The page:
|Location||Old Montreal, Ville-Marie Montreal, Quebec, Canada|
|Operated by||City of Montreal|
|Status||Open all year|
|Public transit access||Square-Victoria-OACI|
Victoria Square (French: Square Victoria) is a town square and public space in the Quartier International de Montréal (also called the International Quarter) area of downtown Montreal, Quebec, Canada, at the intersection of Beaver Hall Hill and McGill Street. The Square forms an integral component of the city's urban public transit system and constitutes a 'prestige address' for the international face of the city. It is bordered by Viger Street to the north, Saint Jacques Street to the south, Beaver Hall Hill to the west and Square Victoria Street (an extension of McGill Street) along the eastern side. As with other city squares, Square Victoria is open 24 hours per day to all citizens of Montreal and provides the role of an urban breathing space, with dense foliage to the south that tapers as the square rises up Beaver Hall Hill.
The square has existed since 1813. Formerly known as Place du Marché-à-Foin and Place des Commissaires, it was renamed for Queen Victoria for the visit of the then-Prince of Wales (later King Edward VII) in 1860.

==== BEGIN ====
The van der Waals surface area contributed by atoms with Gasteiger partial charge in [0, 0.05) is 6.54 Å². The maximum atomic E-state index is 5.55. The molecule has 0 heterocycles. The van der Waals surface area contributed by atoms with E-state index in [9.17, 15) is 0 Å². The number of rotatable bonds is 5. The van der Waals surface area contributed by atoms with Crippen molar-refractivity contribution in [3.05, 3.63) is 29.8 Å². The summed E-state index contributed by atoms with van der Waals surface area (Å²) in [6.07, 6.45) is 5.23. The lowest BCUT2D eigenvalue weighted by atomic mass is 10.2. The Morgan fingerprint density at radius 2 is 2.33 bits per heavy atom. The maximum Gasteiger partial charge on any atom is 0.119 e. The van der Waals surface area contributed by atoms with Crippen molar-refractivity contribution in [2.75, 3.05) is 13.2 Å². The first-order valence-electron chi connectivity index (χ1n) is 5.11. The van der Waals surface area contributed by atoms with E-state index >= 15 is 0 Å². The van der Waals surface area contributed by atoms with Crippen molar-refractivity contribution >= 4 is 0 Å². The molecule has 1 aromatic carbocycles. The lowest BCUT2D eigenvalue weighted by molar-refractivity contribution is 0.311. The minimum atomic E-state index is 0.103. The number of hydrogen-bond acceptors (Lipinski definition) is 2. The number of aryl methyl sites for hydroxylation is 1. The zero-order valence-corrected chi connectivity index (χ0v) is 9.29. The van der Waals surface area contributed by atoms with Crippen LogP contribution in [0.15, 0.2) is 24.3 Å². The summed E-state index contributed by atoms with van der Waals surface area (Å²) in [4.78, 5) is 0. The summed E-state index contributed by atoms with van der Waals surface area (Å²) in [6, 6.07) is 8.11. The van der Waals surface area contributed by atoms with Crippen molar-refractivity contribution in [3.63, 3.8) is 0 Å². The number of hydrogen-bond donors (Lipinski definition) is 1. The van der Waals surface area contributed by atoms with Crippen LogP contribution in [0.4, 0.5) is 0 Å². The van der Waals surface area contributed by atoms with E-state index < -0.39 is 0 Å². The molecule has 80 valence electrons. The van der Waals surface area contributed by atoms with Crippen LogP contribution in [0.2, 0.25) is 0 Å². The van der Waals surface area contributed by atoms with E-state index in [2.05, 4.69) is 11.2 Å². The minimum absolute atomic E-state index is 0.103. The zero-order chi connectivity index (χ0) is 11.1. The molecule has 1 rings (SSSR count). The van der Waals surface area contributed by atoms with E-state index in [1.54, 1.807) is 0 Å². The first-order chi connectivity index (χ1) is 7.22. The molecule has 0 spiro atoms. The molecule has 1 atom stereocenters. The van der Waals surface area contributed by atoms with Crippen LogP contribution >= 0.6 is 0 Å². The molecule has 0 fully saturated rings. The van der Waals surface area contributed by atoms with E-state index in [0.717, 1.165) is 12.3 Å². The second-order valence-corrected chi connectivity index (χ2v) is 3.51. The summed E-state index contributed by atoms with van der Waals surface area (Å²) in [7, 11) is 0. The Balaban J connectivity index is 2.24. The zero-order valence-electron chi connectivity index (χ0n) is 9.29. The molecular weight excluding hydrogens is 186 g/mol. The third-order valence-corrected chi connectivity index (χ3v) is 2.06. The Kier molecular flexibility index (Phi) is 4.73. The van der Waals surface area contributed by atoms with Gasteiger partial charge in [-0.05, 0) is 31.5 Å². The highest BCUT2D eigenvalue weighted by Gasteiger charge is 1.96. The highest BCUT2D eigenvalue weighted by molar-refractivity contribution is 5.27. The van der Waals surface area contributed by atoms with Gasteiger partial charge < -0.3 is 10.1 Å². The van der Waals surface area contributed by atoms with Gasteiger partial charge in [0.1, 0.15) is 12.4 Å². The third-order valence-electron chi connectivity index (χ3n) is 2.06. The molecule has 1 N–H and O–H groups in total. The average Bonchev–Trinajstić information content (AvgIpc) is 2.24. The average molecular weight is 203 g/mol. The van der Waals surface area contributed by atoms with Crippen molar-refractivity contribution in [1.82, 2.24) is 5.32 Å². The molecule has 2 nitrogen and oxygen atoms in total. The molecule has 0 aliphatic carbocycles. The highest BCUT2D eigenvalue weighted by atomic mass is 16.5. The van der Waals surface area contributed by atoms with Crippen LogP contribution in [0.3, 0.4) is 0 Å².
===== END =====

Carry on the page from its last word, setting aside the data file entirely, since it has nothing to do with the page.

Victoria Square has undergone many aesthetic changes over its history, functioning at times more as a parking lot, other times as a simple open space, while at others being far more refined and cultivated. The Square was restored to its current configuration in 2002 and 2003. It features Hector Guimard's Art Nouveau outdoor entrance to the Square-Victoria-OACI Metro station, a statue of Queen Victoria, the Tai Chi Single Whip sculpture by Ju Ming, and trees lining its bounding avenues.
The square is now fronted on the east by the CDP Capital Centre, the World Trade Centre Montreal and the Hotel W Montréal, to the west by Tour de la Bourse and Place de la Cité internationale, to the north by the Altoria/Aimia Tower, and to the south by the Quebecor building, its outdated façade fully redesigned.